State Resources

The California Network
(Download CA DD Network)

The California Network

Infant Development Association
Infant Development Association of California is a non-profit grassroots organization of professionals from different disciplines, agencies, and service systems, as well as parents, who are committed to improving our early intervention service system.

California Association of Health Facilities
CAHF members are providers of four to 15-bed community-based homes called intermediate care facilities (ICF) that are licensed by the California Department of Public Health (CDPH). There are approximately 1,145 facilities statewide with 16 large ICF/DD facilities, 700 ICF/DD-H (Habilitation) facilities and 418 ICF/DD-N (Nursing) facilities  CAHF represents 486 member-facilities with 98 agency-providers of ICF/IID services.

California Autism Professional Training and Information Network, (CAPTAIN )
Regional Center is proud to partner with the California Autism Professional Training and Information Network, (CAPTAIN ) by promoting the use of evidence-based practices for individuals with Autism and related developmental disabilities.  CAPTAIN is part of the California Department of Education Statewide System of Support in collaboration with Marin County SELPA.

Developmental Services Network
The Developmental Services Network is a coalition of ICF/MR providers committed to quality services as well as community integration. This coalition includes providers of ICF/MR services who operate facilities serving 15 or fewer individuals. DSN promotes a support system for community based ICF/MR providers through dissemination of information, training, leadership, and professionalism within the field. Working with nationally recognized consultants, DSN is responsive to the needs of Association members.

Autism Business Association
The Autism Business Association was formed in 2015 when companies providing applied behavior analysis (ABA) services for individuals with autism saw the need to work together collaboratively to ensure that families with children with autism could continue to access evidence-based ABA treatment despite the changing political and regulatory environment. Owners and directors of local companies headquartered in Orange County and Los Angeles County, California began meeting together regularly to organize pro-active efforts to ensure that ABA companies maintain the ability to practice and that families continue to receive the high-quality ABA services their child deserves. The Autism Business Association has grown to include members from companies across 11 states and 3 countries. The association has retained legislative advocates at the local, state, and national level to advocate on behalf of their mission.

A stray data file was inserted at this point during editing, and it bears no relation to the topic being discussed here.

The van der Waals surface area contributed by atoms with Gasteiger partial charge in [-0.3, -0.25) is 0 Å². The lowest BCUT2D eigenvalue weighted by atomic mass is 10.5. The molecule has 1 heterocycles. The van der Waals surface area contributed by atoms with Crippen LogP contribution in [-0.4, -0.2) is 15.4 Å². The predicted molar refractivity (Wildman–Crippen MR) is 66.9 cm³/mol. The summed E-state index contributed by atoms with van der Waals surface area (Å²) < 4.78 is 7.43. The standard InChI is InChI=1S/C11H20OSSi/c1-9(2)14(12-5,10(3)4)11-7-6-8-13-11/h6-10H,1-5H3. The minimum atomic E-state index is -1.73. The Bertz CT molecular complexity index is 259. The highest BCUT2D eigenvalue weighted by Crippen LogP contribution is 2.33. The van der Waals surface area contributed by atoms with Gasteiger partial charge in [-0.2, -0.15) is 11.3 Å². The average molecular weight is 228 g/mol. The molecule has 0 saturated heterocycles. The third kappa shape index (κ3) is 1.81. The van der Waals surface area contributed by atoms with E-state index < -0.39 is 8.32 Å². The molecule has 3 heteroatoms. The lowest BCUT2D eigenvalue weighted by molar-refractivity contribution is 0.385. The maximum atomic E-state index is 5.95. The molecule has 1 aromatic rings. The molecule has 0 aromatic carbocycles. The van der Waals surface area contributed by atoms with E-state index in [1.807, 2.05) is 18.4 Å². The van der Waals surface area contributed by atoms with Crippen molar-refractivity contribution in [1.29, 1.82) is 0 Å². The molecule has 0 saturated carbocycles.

Family Resource Center Network of California
The Family Resource Centers Network of California (FRCNCA) is a coalition of California’s 47 Family Resource Centers. The 47 Early Start Family Resource Centers are funded through the Individual with Disabilities Education Act (IDEA) — Infants and Toddlers Part C. Members are represented on the statewide network through Regional Representatives.

People First of California
After generations of being invisible we have joined together, with our OWN voice to inspire and educate each other “peer to peer” throughout the state, to start People First chapters. We train, inform, and support all people with developmental disabilities to help our peers learn to: (1) Speak up for themselves, (2) Know our rights and responsibilities, (3) Make decisions and solve problems, (4) And, stand together in unity, to take our rightful place in the world.

Service Employees International Union Local 521 Developmental Disabilities Council
The SEIU California Developmental Disabilities Council was formed in 2007 and is made up of direct support and regional center workers at our 19 DD agencies across the state. We are committed to increasing union density and improving the wages and conditions of workers in the field of Developmental Disability while supporting dignity, respect, and quality services to the people we serve.

Society of California Care Operators
The Society of California Care Operators (SOCCO) is a non-profit organization that is composed of different vendors who provide professional care services for adult individuals who are diagnosed with developmental disabilities. Our people and resources are all dedicated to helping our consumers lead a quality, active, and independent life. We know and recognize the burdens, pains, and worries each developmentally disabled adult goes through in his/her life. Because of this, we are inspired to take actions that will give them hope and a worthwhile life today and in the future. Society of California Care Operators aims to raise community awareness about the real situations developmentally disabled adults face. Our organization is devoted to providing assessments, community resources, counseling, information and education, family support and services, as well as assistance with the client’s legal and individual rights.